What you resist persists. I used to think that was an overused, empty saying but recent emotional work has shown me the truth of it. Shame is one of my favourite self-conscious emotions to tuck away in the dark corners of my mind. It carries a heavy weight and a dirty core that often feels too overwhelming to look at. I think this is true for many of us.
We resist acknowledging the sense of inadequacy, unworthiness, regret or disconnection that comes with shame because we somehow convince ourselves that it will dissipate…disappear over time – if we turn our attention elsewhere. This couldn’t be further from the truth. That which we avoid sits festering in our minds and bodies, begging to come to light for acknowledgement and clearing. It’s not going anywhere, at least not without a fight.
Healing Old Wounds
I’ve spent the past few years dedicating a lot of my “me time” to self-development work like therapy, meditation and yoga. It’s proved incredibly powerful for healing many past wounds and traumas. Now that I’ve created some new space and a container for that which surfaces, my psyche’s bringing all sorts of new treats to my door. The latest flavour is shame – the shame I’ve attached to many of the experiences I’ve already looked at. It’s like the last piece of the puzzle for emotional recovery.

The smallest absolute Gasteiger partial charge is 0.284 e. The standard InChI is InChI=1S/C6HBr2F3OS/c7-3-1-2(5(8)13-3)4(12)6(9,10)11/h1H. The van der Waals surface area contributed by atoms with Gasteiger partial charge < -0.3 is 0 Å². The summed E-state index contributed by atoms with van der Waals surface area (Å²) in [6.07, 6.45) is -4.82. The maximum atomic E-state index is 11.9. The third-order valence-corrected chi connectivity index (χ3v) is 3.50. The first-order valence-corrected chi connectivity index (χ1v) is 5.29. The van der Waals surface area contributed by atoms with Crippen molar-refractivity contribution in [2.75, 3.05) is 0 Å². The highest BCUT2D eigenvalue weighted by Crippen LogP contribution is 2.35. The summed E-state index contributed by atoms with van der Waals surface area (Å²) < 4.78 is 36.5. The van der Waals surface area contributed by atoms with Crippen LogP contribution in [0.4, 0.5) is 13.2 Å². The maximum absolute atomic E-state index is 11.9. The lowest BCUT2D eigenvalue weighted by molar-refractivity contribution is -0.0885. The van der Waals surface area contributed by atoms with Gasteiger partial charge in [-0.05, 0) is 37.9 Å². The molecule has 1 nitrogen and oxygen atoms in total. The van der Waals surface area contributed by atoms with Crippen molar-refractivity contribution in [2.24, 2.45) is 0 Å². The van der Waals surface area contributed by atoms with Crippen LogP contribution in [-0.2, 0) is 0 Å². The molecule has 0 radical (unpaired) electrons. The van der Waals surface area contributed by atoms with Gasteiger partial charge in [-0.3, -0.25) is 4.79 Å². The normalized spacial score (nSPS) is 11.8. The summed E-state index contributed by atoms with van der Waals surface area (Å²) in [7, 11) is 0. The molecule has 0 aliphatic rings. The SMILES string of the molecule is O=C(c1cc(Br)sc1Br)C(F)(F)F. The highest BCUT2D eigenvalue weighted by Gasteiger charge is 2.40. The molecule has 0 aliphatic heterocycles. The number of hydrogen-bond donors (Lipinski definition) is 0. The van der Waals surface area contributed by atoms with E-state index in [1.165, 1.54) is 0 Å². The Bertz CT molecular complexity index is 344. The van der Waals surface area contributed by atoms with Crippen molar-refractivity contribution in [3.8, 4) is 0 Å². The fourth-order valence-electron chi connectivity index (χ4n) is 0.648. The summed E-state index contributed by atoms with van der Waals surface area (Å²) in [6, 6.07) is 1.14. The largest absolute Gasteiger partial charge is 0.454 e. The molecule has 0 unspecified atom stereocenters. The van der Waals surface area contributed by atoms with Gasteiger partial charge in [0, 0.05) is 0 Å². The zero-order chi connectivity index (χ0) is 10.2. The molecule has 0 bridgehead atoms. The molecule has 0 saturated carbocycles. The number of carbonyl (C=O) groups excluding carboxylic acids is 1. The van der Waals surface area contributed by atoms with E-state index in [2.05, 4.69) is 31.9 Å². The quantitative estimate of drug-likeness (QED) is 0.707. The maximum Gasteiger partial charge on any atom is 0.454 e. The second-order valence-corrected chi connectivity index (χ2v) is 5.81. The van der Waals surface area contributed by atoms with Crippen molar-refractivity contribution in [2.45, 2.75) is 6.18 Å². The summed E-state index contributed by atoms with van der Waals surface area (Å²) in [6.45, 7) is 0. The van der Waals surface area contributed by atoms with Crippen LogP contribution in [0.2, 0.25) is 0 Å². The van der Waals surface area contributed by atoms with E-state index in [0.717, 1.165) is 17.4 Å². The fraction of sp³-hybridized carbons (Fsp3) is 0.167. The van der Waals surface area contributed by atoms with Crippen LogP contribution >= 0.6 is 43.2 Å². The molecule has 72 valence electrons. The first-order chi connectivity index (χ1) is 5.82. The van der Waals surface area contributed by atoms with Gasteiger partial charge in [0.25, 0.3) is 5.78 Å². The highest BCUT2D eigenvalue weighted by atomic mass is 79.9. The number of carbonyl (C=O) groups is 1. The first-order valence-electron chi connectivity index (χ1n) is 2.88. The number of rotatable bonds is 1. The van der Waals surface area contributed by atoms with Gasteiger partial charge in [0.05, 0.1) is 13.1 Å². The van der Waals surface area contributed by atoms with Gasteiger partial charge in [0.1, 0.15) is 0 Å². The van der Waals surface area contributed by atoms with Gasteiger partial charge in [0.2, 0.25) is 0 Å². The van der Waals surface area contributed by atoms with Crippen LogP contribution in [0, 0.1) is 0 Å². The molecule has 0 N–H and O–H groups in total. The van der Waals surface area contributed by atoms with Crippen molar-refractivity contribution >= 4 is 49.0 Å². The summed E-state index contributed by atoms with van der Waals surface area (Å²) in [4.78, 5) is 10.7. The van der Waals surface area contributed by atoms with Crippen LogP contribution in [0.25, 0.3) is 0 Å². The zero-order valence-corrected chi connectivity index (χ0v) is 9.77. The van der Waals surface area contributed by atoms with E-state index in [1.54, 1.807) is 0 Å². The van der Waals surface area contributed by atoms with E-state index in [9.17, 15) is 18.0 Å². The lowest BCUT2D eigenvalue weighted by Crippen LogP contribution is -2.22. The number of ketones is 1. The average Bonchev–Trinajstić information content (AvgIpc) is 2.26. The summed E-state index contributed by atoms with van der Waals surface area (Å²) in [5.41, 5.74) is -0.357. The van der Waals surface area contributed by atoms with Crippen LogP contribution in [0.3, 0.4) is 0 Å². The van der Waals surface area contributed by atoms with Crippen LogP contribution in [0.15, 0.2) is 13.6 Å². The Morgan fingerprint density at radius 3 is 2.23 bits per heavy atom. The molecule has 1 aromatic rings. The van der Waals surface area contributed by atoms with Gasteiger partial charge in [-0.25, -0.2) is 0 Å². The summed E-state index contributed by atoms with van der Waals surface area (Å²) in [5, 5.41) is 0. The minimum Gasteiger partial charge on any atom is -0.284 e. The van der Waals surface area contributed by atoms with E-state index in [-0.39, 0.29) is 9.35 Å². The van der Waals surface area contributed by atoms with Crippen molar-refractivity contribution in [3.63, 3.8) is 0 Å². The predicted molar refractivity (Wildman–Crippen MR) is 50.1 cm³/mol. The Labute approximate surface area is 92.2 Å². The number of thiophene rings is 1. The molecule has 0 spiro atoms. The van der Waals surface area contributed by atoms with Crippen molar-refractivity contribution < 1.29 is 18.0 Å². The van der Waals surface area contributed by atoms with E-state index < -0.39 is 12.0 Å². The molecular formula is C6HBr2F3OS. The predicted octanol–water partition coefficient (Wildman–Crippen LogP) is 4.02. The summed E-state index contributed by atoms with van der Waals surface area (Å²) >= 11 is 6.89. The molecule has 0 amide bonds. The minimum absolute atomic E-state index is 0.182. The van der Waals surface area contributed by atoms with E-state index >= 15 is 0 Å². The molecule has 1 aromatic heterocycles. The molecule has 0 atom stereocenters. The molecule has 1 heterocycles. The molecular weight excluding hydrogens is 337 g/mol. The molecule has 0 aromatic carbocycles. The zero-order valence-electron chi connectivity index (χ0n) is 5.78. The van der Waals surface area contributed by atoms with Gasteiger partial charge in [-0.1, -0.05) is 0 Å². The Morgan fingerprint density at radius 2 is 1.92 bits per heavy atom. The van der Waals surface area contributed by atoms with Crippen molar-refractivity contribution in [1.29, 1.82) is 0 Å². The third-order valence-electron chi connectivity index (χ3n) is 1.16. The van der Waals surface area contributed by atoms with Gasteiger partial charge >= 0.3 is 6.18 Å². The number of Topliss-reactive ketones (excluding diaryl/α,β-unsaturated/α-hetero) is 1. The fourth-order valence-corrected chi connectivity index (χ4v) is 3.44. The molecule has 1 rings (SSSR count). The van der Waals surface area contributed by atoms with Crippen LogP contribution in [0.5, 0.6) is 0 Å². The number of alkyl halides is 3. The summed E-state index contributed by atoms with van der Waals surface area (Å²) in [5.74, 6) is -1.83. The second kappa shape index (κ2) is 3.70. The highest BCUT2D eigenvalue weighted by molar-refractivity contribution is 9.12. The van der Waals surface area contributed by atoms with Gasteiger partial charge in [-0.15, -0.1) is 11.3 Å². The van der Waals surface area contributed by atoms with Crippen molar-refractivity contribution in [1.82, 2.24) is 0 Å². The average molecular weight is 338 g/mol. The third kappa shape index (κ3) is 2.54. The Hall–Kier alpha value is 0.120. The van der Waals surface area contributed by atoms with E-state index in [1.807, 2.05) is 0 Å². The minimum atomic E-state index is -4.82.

It’s not fun and it’s certainly not easy to face our demons, whatever they are. Shame can be a really tough one because it’s often tied to some core beliefs we have about who we are and how we’re supposed to respond to situations – ideas we’ve usually developed in childhood. It takes time to shake them and a strong support system. But it’s a crucial component of positive mental health and building resilience as a human being on this sometimes trying planet.
Releasing shame can be a beautiful process. Every time I look at an incident that triggered a shame response, I feel a little shaky at first, a little gross, maybe even a little embarrassed but then… I feel relief. A new space opens up in my heart to let love in – a space previously occupied by feeling undeserving of such a thing. One breath, one day and sometimes, one moment at a time, I can let that heavy weight go and replace it with positive beliefs about myself and my worth.
If you’re struggling with shame – whether it’s attached to the way you reacted to your friend, a trauma that you’ve experienced or something more benign – know that you’re not alone. It’s a universal emotion that we all feel at one point or another and, just like mental health, it’s not a dirty word. It has a place in our emotional wellbeing. Get support. Reach out to a therapist, a trusted friend or some kind of support group to start looking at it. Write it down. Every. Nasty. Particle of it. Then, take a few deep breaths. Take a walk, shake it out, dance it out and keep trekking. Release the belief that you deserve to be shackled by shame and take tiny steps forward into the world of self- love.
A Meditation for Shame: https://bit.ly/2vAjzWy
The Role of Shame in Supporting Mental Health: https://bit.ly/2DChy1b
Overcoming Shame-Based Thinking: https://bit.ly/2Mixlr3